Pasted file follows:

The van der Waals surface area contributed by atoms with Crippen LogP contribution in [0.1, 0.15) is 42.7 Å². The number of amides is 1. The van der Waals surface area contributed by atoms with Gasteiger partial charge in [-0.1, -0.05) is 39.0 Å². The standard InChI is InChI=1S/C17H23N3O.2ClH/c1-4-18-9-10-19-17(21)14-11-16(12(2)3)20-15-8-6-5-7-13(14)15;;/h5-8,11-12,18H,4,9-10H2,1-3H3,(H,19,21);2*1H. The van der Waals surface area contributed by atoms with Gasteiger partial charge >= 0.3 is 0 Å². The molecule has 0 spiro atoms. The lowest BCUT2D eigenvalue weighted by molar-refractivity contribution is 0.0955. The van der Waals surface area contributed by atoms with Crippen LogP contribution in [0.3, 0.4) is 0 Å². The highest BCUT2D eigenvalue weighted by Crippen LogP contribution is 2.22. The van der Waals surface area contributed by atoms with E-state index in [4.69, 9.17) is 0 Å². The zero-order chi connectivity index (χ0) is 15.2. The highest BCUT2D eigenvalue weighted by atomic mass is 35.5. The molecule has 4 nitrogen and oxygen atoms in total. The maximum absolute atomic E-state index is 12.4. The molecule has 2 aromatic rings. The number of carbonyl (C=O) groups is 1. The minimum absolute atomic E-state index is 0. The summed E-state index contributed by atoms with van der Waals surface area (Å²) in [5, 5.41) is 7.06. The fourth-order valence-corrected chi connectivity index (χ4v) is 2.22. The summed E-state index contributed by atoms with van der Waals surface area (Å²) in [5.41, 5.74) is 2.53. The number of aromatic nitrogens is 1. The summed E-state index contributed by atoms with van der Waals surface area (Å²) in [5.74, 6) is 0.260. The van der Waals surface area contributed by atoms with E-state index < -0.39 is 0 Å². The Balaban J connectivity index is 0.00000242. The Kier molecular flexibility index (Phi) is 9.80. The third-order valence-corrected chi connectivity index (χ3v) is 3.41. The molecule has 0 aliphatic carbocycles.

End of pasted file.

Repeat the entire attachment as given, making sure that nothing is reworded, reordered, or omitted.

The van der Waals surface area contributed by atoms with Crippen LogP contribution in [0.1, 0.15) is 42.7 Å². The number of amides is 1. The van der Waals surface area contributed by atoms with Gasteiger partial charge in [-0.1, -0.05) is 39.0 Å². The standard InChI is InChI=1S/C17H23N3O.2ClH/c1-4-18-9-10-19-17(21)14-11-16(12(2)3)20-15-8-6-5-7-13(14)15;;/h5-8,11-12,18H,4,9-10H2,1-3H3,(H,19,21);2*1H. The van der Waals surface area contributed by atoms with Gasteiger partial charge >= 0.3 is 0 Å². The molecule has 0 spiro atoms. The lowest BCUT2D eigenvalue weighted by molar-refractivity contribution is 0.0955. The van der Waals surface area contributed by atoms with Crippen LogP contribution in [0.3, 0.4) is 0 Å². The highest BCUT2D eigenvalue weighted by Crippen LogP contribution is 2.22. The van der Waals surface area contributed by atoms with E-state index in [4.69, 9.17) is 0 Å². The zero-order chi connectivity index (χ0) is 15.2. The highest BCUT2D eigenvalue weighted by atomic mass is 35.5. The molecule has 4 nitrogen and oxygen atoms in total. The maximum absolute atomic E-state index is 12.4. The molecule has 2 aromatic rings. The number of carbonyl (C=O) groups is 1. The minimum absolute atomic E-state index is 0. The summed E-state index contributed by atoms with van der Waals surface area (Å²) in [5, 5.41) is 7.06. The fourth-order valence-corrected chi connectivity index (χ4v) is 2.22. The summed E-state index contributed by atoms with van der Waals surface area (Å²) in [5.41, 5.74) is 2.53. The number of aromatic nitrogens is 1. The summed E-state index contributed by atoms with van der Waals surface area (Å²) in [5.74, 6) is 0.260. The van der Waals surface area contributed by atoms with E-state index < -0.39 is 0 Å². The Balaban J connectivity index is 0.00000242. The Kier molecular flexibility index (Phi) is 9.80. The third-order valence-corrected chi connectivity index (χ3v) is 3.41. The molecule has 0 aliphatic carbocycles.